The Holy See
back up



Hong Kong
Sunday, 18 December 2005


The Delegation of the Holy See wishes to express its gratitude to the Chief Executive of the Hong Kong Special Administrative Region, to the Secretary for Commerce, Industry and Technology, and to the people of Hong Kong for their kind welcome and to congratulate them on the excellent arrangements that have been made for this Conference. Equal appreciation goes to the Chairman of the General Council and to the Director General of the WTO for their efforts throughout the preparatory period.

It was not possible for the Member States to reach a substantial agreement before the Hong Kong Conference. Now, the objective is to draft a document that offers guidelines in order to continue the discussions. Difficulties manifested themselves at the time of making concessions following the guidelines established by the Doha Declaration and the Decision adopted by the General Council on 1 August 2004 (1). While these difficulties could ultimately not be overcome, they still represent an opportunity to examine more carefully the contents of the aforementioned Declaration and Session in favour of development. Such contents should then be taken into account in each and every one of the new agreements, so that "a universal, rules-based, open, non-discriminatory and equitable multilateral trading system, [which] can substantially stimulate development worldwide" (2) may be reached.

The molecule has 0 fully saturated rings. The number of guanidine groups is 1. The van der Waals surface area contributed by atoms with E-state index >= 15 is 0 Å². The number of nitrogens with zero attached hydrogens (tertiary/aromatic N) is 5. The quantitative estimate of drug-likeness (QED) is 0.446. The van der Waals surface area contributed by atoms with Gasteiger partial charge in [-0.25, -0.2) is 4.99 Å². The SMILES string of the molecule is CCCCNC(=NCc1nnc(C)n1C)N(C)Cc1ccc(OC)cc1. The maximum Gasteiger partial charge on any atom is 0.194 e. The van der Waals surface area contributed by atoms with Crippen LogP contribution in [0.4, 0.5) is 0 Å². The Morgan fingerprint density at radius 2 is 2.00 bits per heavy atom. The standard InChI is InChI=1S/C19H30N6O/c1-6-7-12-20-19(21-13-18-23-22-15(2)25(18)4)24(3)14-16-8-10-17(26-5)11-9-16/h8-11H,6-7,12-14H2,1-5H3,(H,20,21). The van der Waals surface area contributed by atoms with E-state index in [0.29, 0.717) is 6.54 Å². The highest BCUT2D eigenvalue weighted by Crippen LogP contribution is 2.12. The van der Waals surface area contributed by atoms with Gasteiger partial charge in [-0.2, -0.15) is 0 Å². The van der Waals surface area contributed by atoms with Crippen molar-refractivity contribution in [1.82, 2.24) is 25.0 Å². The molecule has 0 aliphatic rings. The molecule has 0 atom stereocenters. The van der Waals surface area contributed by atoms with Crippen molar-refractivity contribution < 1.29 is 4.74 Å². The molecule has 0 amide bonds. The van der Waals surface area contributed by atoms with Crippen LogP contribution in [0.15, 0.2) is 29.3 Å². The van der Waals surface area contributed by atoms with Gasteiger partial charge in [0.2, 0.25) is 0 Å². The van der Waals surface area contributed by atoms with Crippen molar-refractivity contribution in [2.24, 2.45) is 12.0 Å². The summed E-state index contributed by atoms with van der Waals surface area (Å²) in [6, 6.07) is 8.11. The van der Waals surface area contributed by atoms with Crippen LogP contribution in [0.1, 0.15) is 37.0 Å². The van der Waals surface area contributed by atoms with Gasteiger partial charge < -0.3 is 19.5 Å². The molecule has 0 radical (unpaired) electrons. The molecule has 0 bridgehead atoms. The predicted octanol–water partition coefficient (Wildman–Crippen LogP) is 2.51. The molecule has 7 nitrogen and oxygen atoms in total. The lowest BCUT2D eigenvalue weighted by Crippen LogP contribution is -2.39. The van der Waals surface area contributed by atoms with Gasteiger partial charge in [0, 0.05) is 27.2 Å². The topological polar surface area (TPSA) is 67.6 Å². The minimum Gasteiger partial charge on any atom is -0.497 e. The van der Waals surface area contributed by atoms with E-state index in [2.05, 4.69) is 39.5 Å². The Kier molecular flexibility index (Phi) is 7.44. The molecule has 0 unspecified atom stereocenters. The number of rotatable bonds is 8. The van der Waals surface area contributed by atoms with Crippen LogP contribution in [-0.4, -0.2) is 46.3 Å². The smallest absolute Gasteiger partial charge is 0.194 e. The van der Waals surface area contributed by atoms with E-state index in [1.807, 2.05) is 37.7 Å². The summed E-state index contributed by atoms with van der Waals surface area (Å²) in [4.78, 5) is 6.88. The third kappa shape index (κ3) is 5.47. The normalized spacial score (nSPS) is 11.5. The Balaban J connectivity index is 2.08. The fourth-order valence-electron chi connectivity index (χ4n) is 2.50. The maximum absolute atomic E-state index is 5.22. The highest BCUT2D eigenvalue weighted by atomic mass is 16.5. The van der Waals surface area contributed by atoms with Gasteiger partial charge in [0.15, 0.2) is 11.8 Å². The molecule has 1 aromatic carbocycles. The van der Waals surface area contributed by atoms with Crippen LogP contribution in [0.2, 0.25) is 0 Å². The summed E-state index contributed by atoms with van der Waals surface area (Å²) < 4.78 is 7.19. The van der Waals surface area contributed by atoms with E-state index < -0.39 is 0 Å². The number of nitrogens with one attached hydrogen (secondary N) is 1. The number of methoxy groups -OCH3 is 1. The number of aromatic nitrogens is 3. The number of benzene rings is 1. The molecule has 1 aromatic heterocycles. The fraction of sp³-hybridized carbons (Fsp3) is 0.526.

A few days ago, in his message to the Food and Agriculture Organization (FAO) annual Conference, Pope Benedict XVI spoke about this WTO meeting saying: "In a few days many of the participants in this Conference will be meeting in Hong Kong for negotiations on international commerce, particularly with regard to farm products. The Holy See is confident that a sense of responsibility and solidarity with the most disadvantaged will prevail, so that narrow interests and the logic of power will be set aside. It must not be forgotten that the vulnerability of rural areas has significant repercussions on the subsistence of small farmers and their families if they are denied access to the market"(3).